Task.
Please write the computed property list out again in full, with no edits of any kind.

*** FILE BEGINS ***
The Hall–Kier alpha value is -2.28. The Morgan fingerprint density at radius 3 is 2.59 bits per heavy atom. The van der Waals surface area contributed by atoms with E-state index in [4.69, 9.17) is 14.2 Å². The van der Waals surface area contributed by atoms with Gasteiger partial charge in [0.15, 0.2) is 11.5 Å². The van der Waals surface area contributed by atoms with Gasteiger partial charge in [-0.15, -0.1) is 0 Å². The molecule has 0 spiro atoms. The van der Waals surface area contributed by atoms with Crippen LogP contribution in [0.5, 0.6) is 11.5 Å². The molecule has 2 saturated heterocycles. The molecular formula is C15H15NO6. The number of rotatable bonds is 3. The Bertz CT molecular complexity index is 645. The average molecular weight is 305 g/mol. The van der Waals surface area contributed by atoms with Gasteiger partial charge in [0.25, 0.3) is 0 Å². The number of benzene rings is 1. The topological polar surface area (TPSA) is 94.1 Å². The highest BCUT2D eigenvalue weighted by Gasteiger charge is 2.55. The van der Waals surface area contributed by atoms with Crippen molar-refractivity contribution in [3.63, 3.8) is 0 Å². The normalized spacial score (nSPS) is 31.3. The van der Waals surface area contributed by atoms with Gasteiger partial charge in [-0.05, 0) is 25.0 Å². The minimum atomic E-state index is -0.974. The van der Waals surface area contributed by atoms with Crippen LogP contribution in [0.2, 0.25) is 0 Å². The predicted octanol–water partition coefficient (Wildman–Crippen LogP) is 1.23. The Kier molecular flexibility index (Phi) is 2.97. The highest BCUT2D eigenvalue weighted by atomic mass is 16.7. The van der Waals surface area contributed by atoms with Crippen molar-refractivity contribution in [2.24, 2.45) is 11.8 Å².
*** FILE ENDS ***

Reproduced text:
The Hall–Kier alpha value is -2.28. The Morgan fingerprint density at radius 3 is 2.59 bits per heavy atom. The van der Waals surface area contributed by atoms with E-state index in [4.69, 9.17) is 14.2 Å². The van der Waals surface area contributed by atoms with Gasteiger partial charge in [0.15, 0.2) is 11.5 Å². The van der Waals surface area contributed by atoms with Gasteiger partial charge in [-0.15, -0.1) is 0 Å². The molecule has 0 spiro atoms. The van der Waals surface area contributed by atoms with Crippen LogP contribution in [0.5, 0.6) is 11.5 Å². The molecule has 2 saturated heterocycles. The molecular formula is C15H15NO6. The number of rotatable bonds is 3. The Bertz CT molecular complexity index is 645. The average molecular weight is 305 g/mol. The van der Waals surface area contributed by atoms with Gasteiger partial charge in [0.25, 0.3) is 0 Å². The number of benzene rings is 1. The topological polar surface area (TPSA) is 94.1 Å². The highest BCUT2D eigenvalue weighted by Gasteiger charge is 2.55. The van der Waals surface area contributed by atoms with Crippen molar-refractivity contribution in [3.63, 3.8) is 0 Å². The normalized spacial score (nSPS) is 31.3. The van der Waals surface area contributed by atoms with Gasteiger partial charge in [-0.05, 0) is 25.0 Å². The minimum atomic E-state index is -0.974. The van der Waals surface area contributed by atoms with Crippen LogP contribution in [0.2, 0.25) is 0 Å². The predicted octanol–water partition coefficient (Wildman–Crippen LogP) is 1.23. The Kier molecular flexibility index (Phi) is 2.97. The highest BCUT2D eigenvalue weighted by atomic mass is 16.7. The van der Waals surface area contributed by atoms with Crippen molar-refractivity contribution in [2.24, 2.45) is 11.8 Å².